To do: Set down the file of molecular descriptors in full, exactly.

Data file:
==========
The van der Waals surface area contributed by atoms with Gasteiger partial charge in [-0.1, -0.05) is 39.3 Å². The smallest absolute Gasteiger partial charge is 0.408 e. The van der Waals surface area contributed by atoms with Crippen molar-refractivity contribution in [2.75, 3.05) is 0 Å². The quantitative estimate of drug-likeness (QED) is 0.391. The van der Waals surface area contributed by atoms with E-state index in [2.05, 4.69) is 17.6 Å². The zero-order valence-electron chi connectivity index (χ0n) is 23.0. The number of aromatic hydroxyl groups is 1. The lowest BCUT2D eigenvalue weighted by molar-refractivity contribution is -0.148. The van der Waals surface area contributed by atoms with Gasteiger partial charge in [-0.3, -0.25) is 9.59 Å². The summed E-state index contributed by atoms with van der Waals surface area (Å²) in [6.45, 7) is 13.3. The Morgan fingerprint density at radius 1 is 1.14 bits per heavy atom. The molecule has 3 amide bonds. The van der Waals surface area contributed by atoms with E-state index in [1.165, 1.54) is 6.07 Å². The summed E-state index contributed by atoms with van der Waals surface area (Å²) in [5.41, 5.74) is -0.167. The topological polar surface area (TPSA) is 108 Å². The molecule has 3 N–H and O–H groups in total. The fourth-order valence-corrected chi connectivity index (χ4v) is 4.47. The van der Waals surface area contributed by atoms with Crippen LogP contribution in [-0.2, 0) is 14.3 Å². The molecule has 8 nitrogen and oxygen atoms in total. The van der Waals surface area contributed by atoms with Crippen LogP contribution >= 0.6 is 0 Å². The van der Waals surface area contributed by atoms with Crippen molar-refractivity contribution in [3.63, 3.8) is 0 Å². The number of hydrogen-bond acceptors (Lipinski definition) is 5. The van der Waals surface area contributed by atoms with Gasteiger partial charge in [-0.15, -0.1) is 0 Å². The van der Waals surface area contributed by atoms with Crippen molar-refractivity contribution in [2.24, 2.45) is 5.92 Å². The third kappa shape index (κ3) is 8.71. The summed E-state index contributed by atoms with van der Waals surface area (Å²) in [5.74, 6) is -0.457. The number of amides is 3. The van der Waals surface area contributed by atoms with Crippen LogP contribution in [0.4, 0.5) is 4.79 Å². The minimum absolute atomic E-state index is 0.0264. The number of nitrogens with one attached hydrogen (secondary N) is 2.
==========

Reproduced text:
The van der Waals surface area contributed by atoms with Gasteiger partial charge in [-0.1, -0.05) is 39.3 Å². The smallest absolute Gasteiger partial charge is 0.408 e. The van der Waals surface area contributed by atoms with Crippen molar-refractivity contribution in [2.75, 3.05) is 0 Å². The quantitative estimate of drug-likeness (QED) is 0.391. The van der Waals surface area contributed by atoms with E-state index in [2.05, 4.69) is 17.6 Å². The zero-order valence-electron chi connectivity index (χ0n) is 23.0. The number of aromatic hydroxyl groups is 1. The lowest BCUT2D eigenvalue weighted by molar-refractivity contribution is -0.148. The van der Waals surface area contributed by atoms with Gasteiger partial charge in [-0.3, -0.25) is 9.59 Å². The summed E-state index contributed by atoms with van der Waals surface area (Å²) in [6.45, 7) is 13.3. The Morgan fingerprint density at radius 1 is 1.14 bits per heavy atom. The molecule has 3 amide bonds. The van der Waals surface area contributed by atoms with E-state index in [1.165, 1.54) is 6.07 Å². The summed E-state index contributed by atoms with van der Waals surface area (Å²) in [5.41, 5.74) is -0.167. The topological polar surface area (TPSA) is 108 Å². The molecule has 3 N–H and O–H groups in total. The fourth-order valence-corrected chi connectivity index (χ4v) is 4.47. The van der Waals surface area contributed by atoms with Crippen LogP contribution in [-0.2, 0) is 14.3 Å². The molecule has 8 nitrogen and oxygen atoms in total. The van der Waals surface area contributed by atoms with Crippen LogP contribution >= 0.6 is 0 Å². The van der Waals surface area contributed by atoms with Crippen molar-refractivity contribution in [3.63, 3.8) is 0 Å². The number of hydrogen-bond acceptors (Lipinski definition) is 5. The van der Waals surface area contributed by atoms with Gasteiger partial charge in [-0.15, -0.1) is 0 Å². The van der Waals surface area contributed by atoms with Crippen molar-refractivity contribution in [2.24, 2.45) is 5.92 Å². The third kappa shape index (κ3) is 8.71. The summed E-state index contributed by atoms with van der Waals surface area (Å²) in [5.74, 6) is -0.457. The number of amides is 3. The van der Waals surface area contributed by atoms with Crippen LogP contribution in [0.4, 0.5) is 4.79 Å². The minimum absolute atomic E-state index is 0.0264. The number of nitrogens with one attached hydrogen (secondary N) is 2.